If you just tack rigid foam to the wall, it will trap an air pocket the same dimensions as the space it covers. Sound travels very efficiently through air, so trapping air between the panels on either side of the stud because air may actually amplify the sound instead of muffling it.

Ironically, trapped air is also beneficial to sound deadening, but there must be materials between the pockets of air to absorb the sound waves. In fact, insulation owes its R value to these air pockets.

As the sound waves travel on the air pockets within the insulation, they bounce off the tiny fibers in all directions. Because the insulation is so dense, the sound waves become so disrupted they can no longer travel freely and dissipate.

How Do I Use Rigid Foam Boards to Insulate an Interior Wall?

Using rigid foam insulation inside an interior wall is a cost effective acoustic sound treatment that is easy to install and works every time. The process requires only a few hand tools and standard safety gear, like eye protection.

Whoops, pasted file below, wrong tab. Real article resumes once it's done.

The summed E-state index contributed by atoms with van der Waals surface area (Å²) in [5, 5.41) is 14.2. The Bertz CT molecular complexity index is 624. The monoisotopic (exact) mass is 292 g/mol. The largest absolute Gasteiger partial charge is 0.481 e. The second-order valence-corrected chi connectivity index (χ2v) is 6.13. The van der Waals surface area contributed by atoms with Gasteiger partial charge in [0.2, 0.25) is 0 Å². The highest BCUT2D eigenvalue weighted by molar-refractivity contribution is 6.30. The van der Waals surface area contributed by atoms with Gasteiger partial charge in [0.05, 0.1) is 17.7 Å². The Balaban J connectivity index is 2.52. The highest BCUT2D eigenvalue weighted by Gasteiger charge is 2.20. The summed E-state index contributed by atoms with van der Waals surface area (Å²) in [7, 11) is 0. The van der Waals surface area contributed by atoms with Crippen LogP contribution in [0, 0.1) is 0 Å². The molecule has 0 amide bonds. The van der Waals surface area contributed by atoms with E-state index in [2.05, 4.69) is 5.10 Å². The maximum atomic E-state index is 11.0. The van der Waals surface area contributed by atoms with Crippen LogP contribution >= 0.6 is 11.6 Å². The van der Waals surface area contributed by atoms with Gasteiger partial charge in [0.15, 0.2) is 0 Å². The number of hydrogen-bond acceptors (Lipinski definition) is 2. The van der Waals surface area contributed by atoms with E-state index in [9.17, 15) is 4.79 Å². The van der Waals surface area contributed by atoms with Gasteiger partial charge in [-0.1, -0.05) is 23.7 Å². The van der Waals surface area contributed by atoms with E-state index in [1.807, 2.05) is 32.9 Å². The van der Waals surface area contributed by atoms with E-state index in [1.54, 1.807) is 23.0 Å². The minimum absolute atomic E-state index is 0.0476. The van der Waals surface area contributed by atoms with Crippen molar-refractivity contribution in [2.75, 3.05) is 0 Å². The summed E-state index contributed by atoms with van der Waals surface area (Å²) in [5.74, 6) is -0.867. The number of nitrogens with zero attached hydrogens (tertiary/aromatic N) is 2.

1. Measure the Space Inside Between the Studs

Remember that the rigid foam goes between the studs. The space is probably 14 ½” wide, but it may be narrower for 12” patterns (10 ½”) or wider (22 ½”) for 24” patterns. If the stud spacing is consistent, you can save time by cutting several panels at once.

2. Cut the Rigid Foam Panels

Depending on the thickness of your panels, you may be able to use a long blade serrated knife to cut more than one at a time. The job is much cleaner and tighter if all the panels are identical, so this method is preferred if possible.

Most pros use a drywall square as a straightedge because it allows the panel to be cut in one pass. The easiest way to install the panels is one at a time. This allows you to trim each layer as needed for a snug fit.

3. Glue In the Rigid Foam

Obviously, you will start on the side of the wall that doesn’t have drywall yet, but the other side of the wall will need it as well. You will need something to adhere the first panel to, which is normally the backside of the drywall on the other side of the wall.